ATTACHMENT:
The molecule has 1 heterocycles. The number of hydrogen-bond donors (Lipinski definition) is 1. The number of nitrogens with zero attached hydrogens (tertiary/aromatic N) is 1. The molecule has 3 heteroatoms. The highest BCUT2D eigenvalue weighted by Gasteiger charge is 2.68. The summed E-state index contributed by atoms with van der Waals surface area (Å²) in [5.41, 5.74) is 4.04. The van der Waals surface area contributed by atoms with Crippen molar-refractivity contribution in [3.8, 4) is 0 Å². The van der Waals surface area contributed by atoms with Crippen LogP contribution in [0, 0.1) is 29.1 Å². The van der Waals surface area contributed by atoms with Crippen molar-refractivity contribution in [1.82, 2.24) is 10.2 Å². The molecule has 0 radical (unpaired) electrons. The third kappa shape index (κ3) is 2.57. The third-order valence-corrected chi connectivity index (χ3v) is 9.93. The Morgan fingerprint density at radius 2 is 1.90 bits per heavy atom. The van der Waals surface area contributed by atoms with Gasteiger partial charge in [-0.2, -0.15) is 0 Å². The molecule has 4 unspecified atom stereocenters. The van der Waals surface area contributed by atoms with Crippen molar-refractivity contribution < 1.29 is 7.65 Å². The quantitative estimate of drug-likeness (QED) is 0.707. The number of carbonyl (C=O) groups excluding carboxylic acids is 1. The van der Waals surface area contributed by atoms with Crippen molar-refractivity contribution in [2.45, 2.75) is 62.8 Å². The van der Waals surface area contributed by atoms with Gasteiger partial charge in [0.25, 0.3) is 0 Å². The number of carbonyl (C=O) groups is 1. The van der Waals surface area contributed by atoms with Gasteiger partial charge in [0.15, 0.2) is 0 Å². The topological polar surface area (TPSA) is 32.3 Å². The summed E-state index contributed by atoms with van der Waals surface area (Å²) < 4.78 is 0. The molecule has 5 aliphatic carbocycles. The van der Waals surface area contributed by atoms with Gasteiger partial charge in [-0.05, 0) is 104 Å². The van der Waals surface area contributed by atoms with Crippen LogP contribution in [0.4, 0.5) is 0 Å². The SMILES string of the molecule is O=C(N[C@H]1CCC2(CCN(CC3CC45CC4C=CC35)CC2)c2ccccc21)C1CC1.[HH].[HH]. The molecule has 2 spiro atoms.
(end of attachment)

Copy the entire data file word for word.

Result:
The molecule has 1 heterocycles. The number of hydrogen-bond donors (Lipinski definition) is 1. The number of nitrogens with zero attached hydrogens (tertiary/aromatic N) is 1. The molecule has 3 heteroatoms. The highest BCUT2D eigenvalue weighted by Gasteiger charge is 2.68. The summed E-state index contributed by atoms with van der Waals surface area (Å²) in [5.41, 5.74) is 4.04. The van der Waals surface area contributed by atoms with Crippen molar-refractivity contribution in [3.8, 4) is 0 Å². The van der Waals surface area contributed by atoms with Crippen LogP contribution in [0, 0.1) is 29.1 Å². The van der Waals surface area contributed by atoms with Crippen molar-refractivity contribution in [1.82, 2.24) is 10.2 Å². The molecule has 0 radical (unpaired) electrons. The third kappa shape index (κ3) is 2.57. The third-order valence-corrected chi connectivity index (χ3v) is 9.93. The Morgan fingerprint density at radius 2 is 1.90 bits per heavy atom. The van der Waals surface area contributed by atoms with Gasteiger partial charge in [-0.2, -0.15) is 0 Å². The molecule has 4 unspecified atom stereocenters. The van der Waals surface area contributed by atoms with Crippen molar-refractivity contribution < 1.29 is 7.65 Å². The quantitative estimate of drug-likeness (QED) is 0.707. The number of carbonyl (C=O) groups excluding carboxylic acids is 1. The van der Waals surface area contributed by atoms with Crippen molar-refractivity contribution in [2.45, 2.75) is 62.8 Å². The van der Waals surface area contributed by atoms with Gasteiger partial charge in [0.25, 0.3) is 0 Å². The number of carbonyl (C=O) groups is 1. The van der Waals surface area contributed by atoms with Gasteiger partial charge in [0.15, 0.2) is 0 Å². The topological polar surface area (TPSA) is 32.3 Å². The summed E-state index contributed by atoms with van der Waals surface area (Å²) < 4.78 is 0. The molecule has 5 aliphatic carbocycles. The van der Waals surface area contributed by atoms with Gasteiger partial charge in [-0.05, 0) is 104 Å². The van der Waals surface area contributed by atoms with Crippen LogP contribution in [0.4, 0.5) is 0 Å². The SMILES string of the molecule is O=C(N[C@H]1CCC2(CCN(CC3CC45CC4C=CC35)CC2)c2ccccc21)C1CC1.[HH].[HH]. The molecule has 2 spiro atoms.